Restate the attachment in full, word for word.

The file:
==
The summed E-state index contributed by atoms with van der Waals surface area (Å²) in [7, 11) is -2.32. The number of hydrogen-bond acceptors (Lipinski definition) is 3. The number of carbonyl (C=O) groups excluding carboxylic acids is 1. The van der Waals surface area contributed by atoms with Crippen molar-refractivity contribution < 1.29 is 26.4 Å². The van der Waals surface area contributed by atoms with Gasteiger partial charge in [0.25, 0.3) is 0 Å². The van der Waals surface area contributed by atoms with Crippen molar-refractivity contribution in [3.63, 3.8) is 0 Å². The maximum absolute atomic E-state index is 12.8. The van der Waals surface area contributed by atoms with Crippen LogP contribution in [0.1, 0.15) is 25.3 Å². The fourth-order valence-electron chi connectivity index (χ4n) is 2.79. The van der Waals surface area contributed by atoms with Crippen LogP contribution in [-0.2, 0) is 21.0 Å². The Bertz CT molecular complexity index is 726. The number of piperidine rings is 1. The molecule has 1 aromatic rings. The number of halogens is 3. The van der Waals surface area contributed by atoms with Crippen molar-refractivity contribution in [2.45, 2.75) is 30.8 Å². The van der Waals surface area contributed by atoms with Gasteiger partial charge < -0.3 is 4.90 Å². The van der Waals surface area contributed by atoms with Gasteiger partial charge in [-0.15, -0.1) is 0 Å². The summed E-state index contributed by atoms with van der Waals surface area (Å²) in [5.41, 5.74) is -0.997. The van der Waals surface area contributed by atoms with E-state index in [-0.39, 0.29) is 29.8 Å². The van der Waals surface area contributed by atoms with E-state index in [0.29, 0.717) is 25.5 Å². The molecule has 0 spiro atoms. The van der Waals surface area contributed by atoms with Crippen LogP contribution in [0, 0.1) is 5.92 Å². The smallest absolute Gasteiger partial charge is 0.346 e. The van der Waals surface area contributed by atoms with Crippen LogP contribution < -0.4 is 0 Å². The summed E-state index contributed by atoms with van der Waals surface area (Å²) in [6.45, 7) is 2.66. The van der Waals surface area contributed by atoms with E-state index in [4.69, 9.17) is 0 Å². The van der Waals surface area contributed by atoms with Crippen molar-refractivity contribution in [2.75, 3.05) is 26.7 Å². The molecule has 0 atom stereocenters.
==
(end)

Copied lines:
The summed E-state index contributed by atoms with van der Waals surface area (Å²) in [7, 11) is -2.32. The number of hydrogen-bond acceptors (Lipinski definition) is 3. The number of carbonyl (C=O) groups excluding carboxylic acids is 1. The van der Waals surface area contributed by atoms with Crippen molar-refractivity contribution < 1.29 is 26.4 Å². The van der Waals surface area contributed by atoms with Gasteiger partial charge in [0.25, 0.3) is 0 Å². The van der Waals surface area contributed by atoms with Crippen molar-refractivity contribution in [3.63, 3.8) is 0 Å². The maximum absolute atomic E-state index is 12.8. The van der Waals surface area contributed by atoms with Crippen LogP contribution in [0.1, 0.15) is 25.3 Å². The fourth-order valence-electron chi connectivity index (χ4n) is 2.79. The van der Waals surface area contributed by atoms with Crippen LogP contribution in [-0.2, 0) is 21.0 Å². The Bertz CT molecular complexity index is 726. The number of piperidine rings is 1. The molecule has 1 aromatic rings. The number of halogens is 3. The van der Waals surface area contributed by atoms with Crippen molar-refractivity contribution in [2.45, 2.75) is 30.8 Å². The van der Waals surface area contributed by atoms with Gasteiger partial charge < -0.3 is 4.90 Å². The van der Waals surface area contributed by atoms with Gasteiger partial charge in [-0.15, -0.1) is 0 Å². The summed E-state index contributed by atoms with van der Waals surface area (Å²) in [5.41, 5.74) is -0.997. The van der Waals surface area contributed by atoms with E-state index in [-0.39, 0.29) is 29.8 Å². The van der Waals surface area contributed by atoms with E-state index in [0.29, 0.717) is 25.5 Å². The molecule has 0 spiro atoms. The van der Waals surface area contributed by atoms with Crippen LogP contribution in [0, 0.1) is 5.92 Å². The smallest absolute Gasteiger partial charge is 0.346 e. The van der Waals surface area contributed by atoms with Crippen LogP contribution < -0.4 is 0 Å². The summed E-state index contributed by atoms with van der Waals surface area (Å²) in [6.45, 7) is 2.66. The van der Waals surface area contributed by atoms with E-state index in [4.69, 9.17) is 0 Å². The van der Waals surface area contributed by atoms with Crippen molar-refractivity contribution in [2.75, 3.05) is 26.7 Å². The molecule has 0 atom stereocenters.